Dude…..Where’s my box? (A busy weekend part I)

We’ve been robbed, that’s right we’ve had a box theft. It’s been sitting in our front yard for a couple of weeks but we finally decided that now was the time to put it on L’s nature strip, and it looked great. We were all ready to fill it and bed it down then and there but as is often the way, things got more complicated. Nikki got called in to work, I started getting nervous about just how much shovelling the day could entail and the weather bureau threatened all manner of evil weather. So I got distracted and started doing other nature strips with the intention of returning to bed it and fill it towards the end of the day. I’ll be honest, that process took a little longer than I anticipated (as it always does) but when I went back late that afternoon, no box! Now I should probably take a balanced view of this since we do have an unwritten law around here that things on the nature strip are for casual recycling but this wasn’t a toaster or old kettle, this was a 1.2 metre box made of some seriously solid 35 mm hardwood. It’s not the sort of thing you’d just pick up. So after a little bit of grumpiness and some consolation beers I have had to just let it go. On the up side, there’s not actually too many evil purposes that a planter box can be used for. The thing that irks me though is the chances that whoever took it, is not going to understand what it is (ie a wicking box) and will probably be cursing the idiot who spent ages carefully lining it with plastic, only to put a hole half way up! But most of all, if they had actually come and asked I would have been happy to help them make their own, and in fact if they had waited a little while we could have filled it together, oh well c’est la vie!

Apart from that we’ve had a brilliant (albeit) chaotic weekend. It started (after some early morning stressing about just how much wheelbarrowing 3 cubic metres of filling and mulch would take) with a quick meeting and planning session at ‘Our Apple Tree’. We’ve got a working bee next week (check out https://www.facebook.com/events/449384038493255/?ref=2) and I’ve been struggling with a couple of things about this space. The first is how to engage people in making it their own space. I think this is an ongoing chicken and egg type issue. When things are happening and the space is active, people are attracted. But to get things happening and the space being active you need people who are invested and feel ownership.  I have a couple of ideas about how we can really embrace multiple activities as my most recent foray into mind mapping shows.

mind map

But my thought for the working bee is to focus on just a small part of the space to spark imagination and interest. At this point I’m only looking at about 20% of the space, but if we can get this to a point where people see potential, results and maybe even beauty without the need to be constantly pulling kikuyu grass then I think we have a start.

The second problem that we’ve been grappling with is a lack of water, and generally crap soil. This space has been used a parking lot and work site for some time and the soil (at least the part of it that isn’t rock) is compacted and completely dead. There has been some work on the beds around the edge, but in essence the soil is sterile and with no water on site the potential for anything (particularly anything edible) to grow is limited. So I’ve thought of two potential solutions. The first is to build a food swap and compost shelter. This could be just a small space but the roof could feed into the 1000l tank that is just sitting there. Sadly this takes money, and people and some sort of legal claim on the space neither of which we have so that might have to wait a little. My interim solution is to build an open wicking bed.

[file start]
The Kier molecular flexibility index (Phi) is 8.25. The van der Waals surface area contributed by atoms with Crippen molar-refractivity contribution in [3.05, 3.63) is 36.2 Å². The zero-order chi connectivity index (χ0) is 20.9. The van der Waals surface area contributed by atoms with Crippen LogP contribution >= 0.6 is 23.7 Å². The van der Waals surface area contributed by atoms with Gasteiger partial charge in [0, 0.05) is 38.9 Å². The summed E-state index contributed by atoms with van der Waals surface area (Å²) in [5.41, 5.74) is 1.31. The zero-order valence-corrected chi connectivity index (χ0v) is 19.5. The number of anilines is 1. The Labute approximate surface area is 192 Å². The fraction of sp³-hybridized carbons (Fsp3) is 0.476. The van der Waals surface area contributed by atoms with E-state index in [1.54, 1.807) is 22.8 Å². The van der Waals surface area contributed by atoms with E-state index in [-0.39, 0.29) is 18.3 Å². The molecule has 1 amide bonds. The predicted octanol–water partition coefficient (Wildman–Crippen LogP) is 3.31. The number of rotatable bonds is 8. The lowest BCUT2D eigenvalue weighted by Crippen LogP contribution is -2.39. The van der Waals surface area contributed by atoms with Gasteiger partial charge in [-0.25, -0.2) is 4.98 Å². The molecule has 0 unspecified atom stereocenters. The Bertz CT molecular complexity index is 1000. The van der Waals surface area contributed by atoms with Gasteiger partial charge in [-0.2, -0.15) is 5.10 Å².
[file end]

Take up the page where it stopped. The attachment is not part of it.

I’ve written about wicking beds lots and built many closed wicking beds (where the whole bed is sealed) but this is something different and I’ve got to say, a little bit of an exciting experiment.


The picture shows a top down plan on the right and a side on plan on the left but the basic concept is this; As with all wicking bed there is a lined reservoir that is separated from the growing medium. Unlike the closed system, the lining is all underground (imagine a bowl filled with gravel and buried underground). This means that the water not only wicks up but also over the edge and out. It’s not as efficient as a closed system as there will be some water loss but it means that when the reservoir is full it can also water the areas beside the bed which is a good place for trees and deeper rooted plants. The clever bit about this though is that because it is below ground you can actually channel water to the bed. So part two of this is to line the adjacent space (that will be a path covered in mulch with plastic that then follows a gentle slope in to the bed. In effect this doubles or triples the water supply to the bed with no effort as water that falls on the path will drain in to the bed. I don’t know if this will work, but the concept of a truly passive irrigation system that could potentially provide a fertile bed is quite exciting.